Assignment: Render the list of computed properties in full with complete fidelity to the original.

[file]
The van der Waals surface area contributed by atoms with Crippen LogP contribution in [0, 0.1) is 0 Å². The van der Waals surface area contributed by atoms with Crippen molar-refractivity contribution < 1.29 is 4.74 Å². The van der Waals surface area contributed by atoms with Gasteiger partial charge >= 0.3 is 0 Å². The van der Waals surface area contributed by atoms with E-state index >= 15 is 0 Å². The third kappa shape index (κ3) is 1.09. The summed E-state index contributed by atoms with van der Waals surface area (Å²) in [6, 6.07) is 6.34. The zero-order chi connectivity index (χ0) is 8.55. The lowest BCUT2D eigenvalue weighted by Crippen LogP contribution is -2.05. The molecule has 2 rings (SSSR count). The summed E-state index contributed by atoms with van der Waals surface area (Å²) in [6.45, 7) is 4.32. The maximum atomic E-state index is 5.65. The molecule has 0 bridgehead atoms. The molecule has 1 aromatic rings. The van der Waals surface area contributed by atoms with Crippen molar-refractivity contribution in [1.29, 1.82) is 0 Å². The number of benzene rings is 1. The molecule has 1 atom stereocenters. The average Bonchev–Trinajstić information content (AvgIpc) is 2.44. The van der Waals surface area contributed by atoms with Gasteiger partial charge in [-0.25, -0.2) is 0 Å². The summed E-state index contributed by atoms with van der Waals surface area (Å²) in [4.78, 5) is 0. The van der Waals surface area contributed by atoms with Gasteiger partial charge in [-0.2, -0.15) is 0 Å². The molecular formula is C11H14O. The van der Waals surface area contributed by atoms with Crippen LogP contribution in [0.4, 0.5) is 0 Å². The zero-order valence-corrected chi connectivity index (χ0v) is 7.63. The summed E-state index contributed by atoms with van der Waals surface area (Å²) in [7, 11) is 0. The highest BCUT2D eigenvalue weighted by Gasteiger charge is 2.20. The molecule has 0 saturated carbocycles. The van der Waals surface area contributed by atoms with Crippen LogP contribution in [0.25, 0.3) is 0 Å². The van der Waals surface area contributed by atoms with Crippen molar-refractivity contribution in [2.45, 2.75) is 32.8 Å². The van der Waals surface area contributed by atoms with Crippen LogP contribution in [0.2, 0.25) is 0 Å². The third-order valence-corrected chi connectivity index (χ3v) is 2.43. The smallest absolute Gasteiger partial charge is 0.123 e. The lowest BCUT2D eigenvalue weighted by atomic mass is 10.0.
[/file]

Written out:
The van der Waals surface area contributed by atoms with Crippen LogP contribution in [0, 0.1) is 0 Å². The van der Waals surface area contributed by atoms with Crippen molar-refractivity contribution < 1.29 is 4.74 Å². The van der Waals surface area contributed by atoms with Gasteiger partial charge >= 0.3 is 0 Å². The van der Waals surface area contributed by atoms with E-state index >= 15 is 0 Å². The third kappa shape index (κ3) is 1.09. The summed E-state index contributed by atoms with van der Waals surface area (Å²) in [6, 6.07) is 6.34. The zero-order chi connectivity index (χ0) is 8.55. The lowest BCUT2D eigenvalue weighted by Crippen LogP contribution is -2.05. The molecule has 2 rings (SSSR count). The summed E-state index contributed by atoms with van der Waals surface area (Å²) in [6.45, 7) is 4.32. The maximum atomic E-state index is 5.65. The molecule has 0 bridgehead atoms. The molecule has 1 aromatic rings. The van der Waals surface area contributed by atoms with Crippen molar-refractivity contribution in [1.29, 1.82) is 0 Å². The number of benzene rings is 1. The molecule has 1 atom stereocenters. The average Bonchev–Trinajstić information content (AvgIpc) is 2.44. The van der Waals surface area contributed by atoms with Gasteiger partial charge in [-0.25, -0.2) is 0 Å². The summed E-state index contributed by atoms with van der Waals surface area (Å²) in [4.78, 5) is 0. The van der Waals surface area contributed by atoms with Gasteiger partial charge in [-0.2, -0.15) is 0 Å². The molecular formula is C11H14O. The van der Waals surface area contributed by atoms with Crippen LogP contribution in [0.4, 0.5) is 0 Å². The zero-order valence-corrected chi connectivity index (χ0v) is 7.63. The summed E-state index contributed by atoms with van der Waals surface area (Å²) in [7, 11) is 0. The highest BCUT2D eigenvalue weighted by Gasteiger charge is 2.20. The molecule has 0 saturated carbocycles. The van der Waals surface area contributed by atoms with Crippen LogP contribution in [0.25, 0.3) is 0 Å². The van der Waals surface area contributed by atoms with Crippen molar-refractivity contribution in [2.45, 2.75) is 32.8 Å². The van der Waals surface area contributed by atoms with Crippen LogP contribution in [0.2, 0.25) is 0 Å². The third-order valence-corrected chi connectivity index (χ3v) is 2.43. The smallest absolute Gasteiger partial charge is 0.123 e. The lowest BCUT2D eigenvalue weighted by atomic mass is 10.0.